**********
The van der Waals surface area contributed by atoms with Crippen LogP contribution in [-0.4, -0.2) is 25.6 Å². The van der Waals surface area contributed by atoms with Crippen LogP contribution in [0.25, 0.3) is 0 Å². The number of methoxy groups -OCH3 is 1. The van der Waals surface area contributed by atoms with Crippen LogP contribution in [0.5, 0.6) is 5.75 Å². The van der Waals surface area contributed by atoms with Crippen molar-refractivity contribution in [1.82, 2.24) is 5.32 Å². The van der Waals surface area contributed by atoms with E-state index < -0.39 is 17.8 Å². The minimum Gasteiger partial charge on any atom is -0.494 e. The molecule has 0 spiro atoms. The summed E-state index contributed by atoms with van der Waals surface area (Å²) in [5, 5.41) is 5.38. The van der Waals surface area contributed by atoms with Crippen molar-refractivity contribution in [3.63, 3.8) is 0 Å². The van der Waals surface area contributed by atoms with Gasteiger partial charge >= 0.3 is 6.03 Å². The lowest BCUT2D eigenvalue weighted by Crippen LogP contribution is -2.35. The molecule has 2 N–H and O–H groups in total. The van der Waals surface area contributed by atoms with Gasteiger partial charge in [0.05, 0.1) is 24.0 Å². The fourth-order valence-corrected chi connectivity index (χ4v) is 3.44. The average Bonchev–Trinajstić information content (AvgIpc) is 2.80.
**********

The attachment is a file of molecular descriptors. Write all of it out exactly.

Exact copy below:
The van der Waals surface area contributed by atoms with Crippen LogP contribution in [-0.4, -0.2) is 25.6 Å². The van der Waals surface area contributed by atoms with Crippen LogP contribution in [0.25, 0.3) is 0 Å². The number of methoxy groups -OCH3 is 1. The van der Waals surface area contributed by atoms with Crippen LogP contribution in [0.5, 0.6) is 5.75 Å². The van der Waals surface area contributed by atoms with Crippen molar-refractivity contribution in [1.82, 2.24) is 5.32 Å². The van der Waals surface area contributed by atoms with E-state index < -0.39 is 17.8 Å². The minimum Gasteiger partial charge on any atom is -0.494 e. The molecule has 0 spiro atoms. The summed E-state index contributed by atoms with van der Waals surface area (Å²) in [5, 5.41) is 5.38. The van der Waals surface area contributed by atoms with Crippen molar-refractivity contribution in [3.63, 3.8) is 0 Å². The van der Waals surface area contributed by atoms with Gasteiger partial charge >= 0.3 is 6.03 Å². The lowest BCUT2D eigenvalue weighted by Crippen LogP contribution is -2.35. The molecule has 2 N–H and O–H groups in total. The van der Waals surface area contributed by atoms with Gasteiger partial charge in [0.05, 0.1) is 24.0 Å². The fourth-order valence-corrected chi connectivity index (χ4v) is 3.44. The average Bonchev–Trinajstić information content (AvgIpc) is 2.80.